Expat Diaries: Den Den reports from Heidiland, Part 2

Posted on November 22, 2010


2) Unemployment Blog, from September 2009

Just to recapitulate.
I booked a one way ticket to Zurich, Switzerland. I quit a job I was starting to hate. I made a pathetic attempt at packing all my life into a couple of suitcases, only to realise that it was an impossible feat. I took that plane and left everything behind. I visited a few places in and around Zurich, shrugged a bit at the fact that German was all around me and my English was of little use. I wished I had studied it instead of French at secondary school. I visited supermarkets, make my first attempts at cooking and cleaning after a long, long break. In other words, I started my new life and felt great about it.


Now what?
The truth is that it’s Monday, and I am home cleaning the floor and washing clothes. Why, do you ask? Because I’ve just started looking for a job, and it turns out that without some basic German, that will be quite a difficult task. So here I am on a Monday afternoon, with the washing machine’s familiar and comforting noise in the background and with the freshly-washed floor drying slowly, writing the first of my unemployment blogs, which will not be about unemployment at all. The title just sounds nice, that’s all.
As a matter of fact this first blog of many which I will write out of boredom as I try to fill the days and weeks of my unemployed period is going to be about Heidiland. I have always referred to Switzerland by this affectionate name but, funnily enough, on a trip to the Zoo on my birthday, I discovered that Heidiland does indeed exist, but it is not, after all, Switzerland itself, but simply a holiday region somewhere in this country, presumably the birthplace of Heidi and Peter. Yes, somewhere in this crazy country there is a place with such a name, perpetuating the cult of ‘the most famous of Swiss girls’.
For any of you who are interested in exploring this matter further, here is the link to its official website. I must add that I shuddered when I clicked on this address, confirmed the existence of this mythical place, and wondered who on earth could still have such a passion for the Heidi story after years and years and years and years (do you get me?) of watching it in film, cartoon and book form.

http://www.heidiland.com/en/navpage-HeidiMagazinHL.html (There is also a Heidi magazine if you’re interested)

What is so special about this Heidi anyway? Why keep her story alive for so long, when it is clear that if Heidi existed she must be around a hundred and ten years old and crumbling to pieces? (unless of course, the Swiss government decided to invest in the Heidi cult and subject her to a number of plastic surgery operations to preserve her for posterity)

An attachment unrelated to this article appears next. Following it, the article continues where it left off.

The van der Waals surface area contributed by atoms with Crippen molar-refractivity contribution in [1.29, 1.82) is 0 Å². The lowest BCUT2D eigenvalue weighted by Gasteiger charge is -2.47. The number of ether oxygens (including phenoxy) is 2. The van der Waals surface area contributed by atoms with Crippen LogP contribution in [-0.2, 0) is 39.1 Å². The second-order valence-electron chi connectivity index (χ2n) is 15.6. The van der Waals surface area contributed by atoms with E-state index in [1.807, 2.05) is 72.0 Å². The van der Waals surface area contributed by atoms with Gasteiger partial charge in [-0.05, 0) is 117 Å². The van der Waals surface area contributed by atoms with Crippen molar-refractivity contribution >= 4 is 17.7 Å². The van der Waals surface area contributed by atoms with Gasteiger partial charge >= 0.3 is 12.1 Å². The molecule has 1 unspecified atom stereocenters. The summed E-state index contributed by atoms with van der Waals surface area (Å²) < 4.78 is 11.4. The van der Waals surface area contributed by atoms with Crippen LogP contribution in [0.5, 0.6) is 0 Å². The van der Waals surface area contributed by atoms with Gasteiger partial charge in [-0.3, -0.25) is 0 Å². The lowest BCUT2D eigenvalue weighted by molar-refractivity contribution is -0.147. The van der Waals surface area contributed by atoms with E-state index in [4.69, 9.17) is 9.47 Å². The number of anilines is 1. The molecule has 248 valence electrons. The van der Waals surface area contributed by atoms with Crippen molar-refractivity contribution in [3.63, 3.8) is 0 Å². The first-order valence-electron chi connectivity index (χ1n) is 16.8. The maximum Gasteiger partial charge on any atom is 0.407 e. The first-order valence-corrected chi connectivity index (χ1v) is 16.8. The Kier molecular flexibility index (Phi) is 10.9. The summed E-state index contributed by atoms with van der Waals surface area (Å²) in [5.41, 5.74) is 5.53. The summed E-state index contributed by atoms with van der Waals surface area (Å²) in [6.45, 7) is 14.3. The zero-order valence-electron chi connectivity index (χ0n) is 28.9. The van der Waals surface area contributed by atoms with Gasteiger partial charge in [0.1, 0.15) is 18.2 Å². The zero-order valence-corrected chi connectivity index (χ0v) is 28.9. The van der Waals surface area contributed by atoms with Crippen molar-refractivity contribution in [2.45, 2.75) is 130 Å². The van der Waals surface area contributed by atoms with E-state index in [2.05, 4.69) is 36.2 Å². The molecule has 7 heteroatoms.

Here is what my guess is. Heidi is so important because the element of Heidiness is in all this country and in all its people, that spirit of innocence and goodness which we marvel at when we watch that movie now as adults, and observe a little girl running around in the mountains.
What do you I mean?
Let me give you a few examples.
The first time I took the escalator down to the train platform at the main station in zurich, I thought nothing of the fact that there were no barriers to surpass by punching or passing tickets through. But when my partner simply directed me to step on a bus and just take a seat without validating our pre-bought ticket, I was confused. When I asked him whether this was normal, and whether checks were run to see if people actually had valid tickets he said that it did happen, but not very often. So I asked him how the government could stop people from simply not buying tickets and using public transport. He said that the government didn’t need to, because the percentage of people doing this was insignificant.
Toilet experiences in Switzerland also have a flavour of Heidiness. I am sure that in no (or maybe, very few) other country/ies in the world will you ever go to a public toilet and find several rolls of toilet paper stacked nearby in case you run out, without them being somehow chained to the wall, because I am sure that in any country those rolls would disappear and be taken home within the first half an hour of having been placed there.
And the bus drivers who tell you ‘welcome aboard’ and ‘have a nice weekend’ as you step off (but they are not robots, they are real people, I checked), and the passengers who, despite being at the very back of the bus, wave and shout at the bus driver ‘thank you and goodbye.’
Heidiness is all around me. I keep discovering it in the strangest places and I don’t know what I should think of it. Is this the effect you get when you force a population to pay tax on absolutely everything? Or is it the result of the rolling mountains, fresh air and almost iridescent green? I haven’t been here long enough to answer this question, but I will keep you posted. For now, I am off for a walk in the forest, where people I don’t know will smile at me and tell me ‘hello’, then keep going quietly on their way.

 -Text and Photography by Denise Pulis @ www.travelwithdenden.wordpress.com